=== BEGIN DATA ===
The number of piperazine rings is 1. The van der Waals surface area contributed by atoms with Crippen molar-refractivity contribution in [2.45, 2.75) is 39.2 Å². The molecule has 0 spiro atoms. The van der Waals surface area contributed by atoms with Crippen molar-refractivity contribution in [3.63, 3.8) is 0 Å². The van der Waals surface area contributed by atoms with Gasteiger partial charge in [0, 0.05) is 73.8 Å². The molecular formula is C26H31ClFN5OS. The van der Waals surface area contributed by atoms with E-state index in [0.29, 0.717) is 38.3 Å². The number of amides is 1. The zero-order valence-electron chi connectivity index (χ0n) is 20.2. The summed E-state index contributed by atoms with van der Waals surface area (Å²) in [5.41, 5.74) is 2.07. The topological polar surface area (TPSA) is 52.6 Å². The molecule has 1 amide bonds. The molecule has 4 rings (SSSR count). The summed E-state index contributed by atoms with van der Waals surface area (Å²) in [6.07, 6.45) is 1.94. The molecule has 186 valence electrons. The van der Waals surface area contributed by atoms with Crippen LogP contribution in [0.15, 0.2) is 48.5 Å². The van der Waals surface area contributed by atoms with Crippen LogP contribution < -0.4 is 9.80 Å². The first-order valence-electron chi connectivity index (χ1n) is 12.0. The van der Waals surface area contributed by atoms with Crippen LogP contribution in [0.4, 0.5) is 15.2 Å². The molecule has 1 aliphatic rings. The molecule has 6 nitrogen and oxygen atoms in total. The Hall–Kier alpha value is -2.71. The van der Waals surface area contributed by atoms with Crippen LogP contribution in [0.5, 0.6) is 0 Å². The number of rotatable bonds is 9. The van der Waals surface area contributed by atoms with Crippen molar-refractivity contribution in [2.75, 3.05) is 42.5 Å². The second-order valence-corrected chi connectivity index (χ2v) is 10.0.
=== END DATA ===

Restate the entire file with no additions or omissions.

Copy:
The number of piperazine rings is 1. The van der Waals surface area contributed by atoms with Crippen molar-refractivity contribution in [2.45, 2.75) is 39.2 Å². The molecule has 0 spiro atoms. The van der Waals surface area contributed by atoms with Crippen molar-refractivity contribution in [3.63, 3.8) is 0 Å². The van der Waals surface area contributed by atoms with Gasteiger partial charge in [0, 0.05) is 73.8 Å². The molecular formula is C26H31ClFN5OS. The van der Waals surface area contributed by atoms with E-state index in [0.29, 0.717) is 38.3 Å². The number of amides is 1. The zero-order valence-electron chi connectivity index (χ0n) is 20.2. The summed E-state index contributed by atoms with van der Waals surface area (Å²) in [5.41, 5.74) is 2.07. The topological polar surface area (TPSA) is 52.6 Å². The molecule has 1 amide bonds. The molecule has 4 rings (SSSR count). The summed E-state index contributed by atoms with van der Waals surface area (Å²) in [6.07, 6.45) is 1.94. The molecule has 186 valence electrons. The van der Waals surface area contributed by atoms with Crippen LogP contribution in [0.15, 0.2) is 48.5 Å². The van der Waals surface area contributed by atoms with Crippen LogP contribution < -0.4 is 9.80 Å². The first-order valence-electron chi connectivity index (χ1n) is 12.0. The van der Waals surface area contributed by atoms with Crippen LogP contribution in [0.4, 0.5) is 15.2 Å². The molecule has 1 aliphatic rings. The molecule has 6 nitrogen and oxygen atoms in total. The Hall–Kier alpha value is -2.71. The van der Waals surface area contributed by atoms with Crippen LogP contribution in [0.5, 0.6) is 0 Å². The number of rotatable bonds is 9. The van der Waals surface area contributed by atoms with Crippen molar-refractivity contribution in [2.75, 3.05) is 42.5 Å². The second-order valence-corrected chi connectivity index (χ2v) is 10.0.